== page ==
Local Government Accountability and Competence: A New Era?

Marius Pieterse

The realities of urbanization mean that cities and towns are increasingly the sites at which, and the means through which, civil and political, as well as socio-economic rights are actualized.  This is sparking a shift in focus in development and governance studies, with increased research being conducted on the role played by local, rather than national or provincial, governments in realizing the goals of democratic developmental states.

It would seem that, in many states, local governments are increasingly being saddled with the responsibility of satisfying urban residents’ socio-economic needs.  But this responsibility is often not fully accompanied by the constitutional power, autonomy and resources required to carry it out effectively. 

My own research into the constitutional powers of local government in South Africa has confirmed this to be the case, despite the South African Constitution being fairly unique, in that it recognizes the competence of local governments over various aspects of urban service delivery and development.  It seems to me, however, that the South African Constitutional Court is recognizing the shift in emphasis from national to local government in the urban development context.  The Court’s judgments on urban service delivery, urban housing and the competencies of local government vis a vis provincial and national government in fields of, for instance, town planning and environmental regulation, shows not only an increased judicial tendency to vest primary accountability in this regard with local governments, but also an increased willingness on the part of the Court to uphold local government’s vision of the shape and form of the city, in the face of competing visions by the ‘higher levels’.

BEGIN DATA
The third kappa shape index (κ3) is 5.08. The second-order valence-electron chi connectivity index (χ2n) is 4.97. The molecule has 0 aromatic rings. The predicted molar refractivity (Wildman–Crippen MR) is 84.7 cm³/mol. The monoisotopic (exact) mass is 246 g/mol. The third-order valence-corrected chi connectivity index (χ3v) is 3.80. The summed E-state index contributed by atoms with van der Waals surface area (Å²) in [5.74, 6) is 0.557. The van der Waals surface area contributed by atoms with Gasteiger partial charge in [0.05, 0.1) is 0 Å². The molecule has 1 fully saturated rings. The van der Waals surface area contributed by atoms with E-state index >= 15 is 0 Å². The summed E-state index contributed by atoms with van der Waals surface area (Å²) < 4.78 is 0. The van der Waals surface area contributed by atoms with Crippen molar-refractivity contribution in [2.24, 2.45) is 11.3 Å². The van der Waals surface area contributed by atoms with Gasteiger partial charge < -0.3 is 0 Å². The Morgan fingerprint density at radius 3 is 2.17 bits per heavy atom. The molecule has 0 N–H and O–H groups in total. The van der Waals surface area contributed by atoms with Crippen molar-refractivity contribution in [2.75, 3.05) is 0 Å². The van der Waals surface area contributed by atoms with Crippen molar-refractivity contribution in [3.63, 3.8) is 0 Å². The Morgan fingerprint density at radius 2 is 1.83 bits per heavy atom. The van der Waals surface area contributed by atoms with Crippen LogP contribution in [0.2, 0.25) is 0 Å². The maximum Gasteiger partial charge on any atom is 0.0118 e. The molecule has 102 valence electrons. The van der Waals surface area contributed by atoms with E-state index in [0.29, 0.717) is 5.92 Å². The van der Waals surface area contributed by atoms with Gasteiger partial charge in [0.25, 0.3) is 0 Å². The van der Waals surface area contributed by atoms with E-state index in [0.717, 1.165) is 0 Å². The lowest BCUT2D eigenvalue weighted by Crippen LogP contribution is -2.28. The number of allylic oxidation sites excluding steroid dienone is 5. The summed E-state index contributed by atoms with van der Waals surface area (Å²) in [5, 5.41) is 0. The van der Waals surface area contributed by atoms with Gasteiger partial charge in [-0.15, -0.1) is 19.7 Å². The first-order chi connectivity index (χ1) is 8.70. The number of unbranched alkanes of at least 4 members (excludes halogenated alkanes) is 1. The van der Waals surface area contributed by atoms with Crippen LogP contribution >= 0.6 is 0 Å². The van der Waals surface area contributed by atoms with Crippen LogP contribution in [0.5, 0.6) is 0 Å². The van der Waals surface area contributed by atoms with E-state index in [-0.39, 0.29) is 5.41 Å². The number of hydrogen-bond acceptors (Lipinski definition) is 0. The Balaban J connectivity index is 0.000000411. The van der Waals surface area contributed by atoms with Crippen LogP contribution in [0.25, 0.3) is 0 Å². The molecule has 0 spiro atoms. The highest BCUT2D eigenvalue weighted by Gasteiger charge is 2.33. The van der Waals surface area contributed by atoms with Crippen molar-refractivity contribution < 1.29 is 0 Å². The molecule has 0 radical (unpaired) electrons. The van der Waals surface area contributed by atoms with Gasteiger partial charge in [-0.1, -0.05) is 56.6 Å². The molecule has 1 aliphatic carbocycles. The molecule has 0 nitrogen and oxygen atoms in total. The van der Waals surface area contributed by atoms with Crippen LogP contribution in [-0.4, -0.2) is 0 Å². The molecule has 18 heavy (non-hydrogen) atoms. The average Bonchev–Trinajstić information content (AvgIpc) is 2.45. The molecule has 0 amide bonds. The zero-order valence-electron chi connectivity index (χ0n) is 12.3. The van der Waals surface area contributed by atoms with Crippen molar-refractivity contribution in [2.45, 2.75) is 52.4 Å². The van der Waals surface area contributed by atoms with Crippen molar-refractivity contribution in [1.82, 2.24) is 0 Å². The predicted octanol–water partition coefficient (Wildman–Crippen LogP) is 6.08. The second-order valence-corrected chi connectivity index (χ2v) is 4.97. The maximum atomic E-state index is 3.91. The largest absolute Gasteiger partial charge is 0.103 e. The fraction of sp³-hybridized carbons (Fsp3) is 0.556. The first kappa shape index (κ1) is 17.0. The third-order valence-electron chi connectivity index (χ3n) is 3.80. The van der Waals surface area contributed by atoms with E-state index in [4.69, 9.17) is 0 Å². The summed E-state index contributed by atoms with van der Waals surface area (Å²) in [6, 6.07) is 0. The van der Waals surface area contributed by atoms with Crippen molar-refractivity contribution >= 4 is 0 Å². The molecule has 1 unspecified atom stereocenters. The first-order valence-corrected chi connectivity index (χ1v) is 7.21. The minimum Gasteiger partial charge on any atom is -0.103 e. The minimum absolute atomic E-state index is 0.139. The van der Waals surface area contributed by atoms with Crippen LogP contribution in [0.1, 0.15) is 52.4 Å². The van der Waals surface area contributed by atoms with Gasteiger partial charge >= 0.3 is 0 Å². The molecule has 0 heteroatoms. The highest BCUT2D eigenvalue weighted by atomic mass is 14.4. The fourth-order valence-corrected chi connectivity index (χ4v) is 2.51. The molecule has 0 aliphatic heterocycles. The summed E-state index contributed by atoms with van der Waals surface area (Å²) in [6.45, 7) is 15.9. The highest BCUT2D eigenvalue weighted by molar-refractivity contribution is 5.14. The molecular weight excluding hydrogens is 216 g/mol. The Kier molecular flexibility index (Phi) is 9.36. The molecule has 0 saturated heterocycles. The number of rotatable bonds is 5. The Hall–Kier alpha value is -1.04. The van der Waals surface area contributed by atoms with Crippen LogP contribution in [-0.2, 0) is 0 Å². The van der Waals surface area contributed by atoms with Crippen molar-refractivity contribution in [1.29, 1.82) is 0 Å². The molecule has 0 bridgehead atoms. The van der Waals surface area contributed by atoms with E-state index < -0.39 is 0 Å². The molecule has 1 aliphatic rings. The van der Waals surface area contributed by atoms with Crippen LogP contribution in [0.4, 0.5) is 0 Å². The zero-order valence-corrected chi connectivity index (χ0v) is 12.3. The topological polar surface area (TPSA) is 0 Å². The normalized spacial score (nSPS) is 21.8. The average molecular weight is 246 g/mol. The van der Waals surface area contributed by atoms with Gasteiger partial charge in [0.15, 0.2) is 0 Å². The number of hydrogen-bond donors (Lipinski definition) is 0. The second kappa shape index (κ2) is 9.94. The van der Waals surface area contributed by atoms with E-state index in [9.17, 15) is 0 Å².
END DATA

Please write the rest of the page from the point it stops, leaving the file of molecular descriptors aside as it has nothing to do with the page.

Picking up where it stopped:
This means that citizens’ input into decisions by local governments, which, in South Africa are more directly elected than their national or provincial counterparts (where a “party-list” system remains operative) becomes crucial, especially when attempting to reconcile the realities of modern-day urban governance with the principles underlying the right to the city.

Is this judicial trend mirrored elsewhere?  Is it indicative of the further retreat of the nation state as source of public power?  Perhaps more controversially, are we witnessing the gradual re-rising of feudal, city-states?  Whatever the answers to these questions, it is clear that increasing attention needs to be paid to whether constitutional structures of governance, and the flow of resources that enable them, adequately reflect the shift in responsibility and accountability that, in keep with the principles underlying the right to the city, makes city managers primarily accountable to the people that they are supposed to be serving.

These ideas are developed fully in the author’s recent article “Development, the Right to the City and the Legal and Constitutional Responsibilities of Local Government in South Africa” (2014) 131 South African Law Journal 149-177.

Urban Law Lab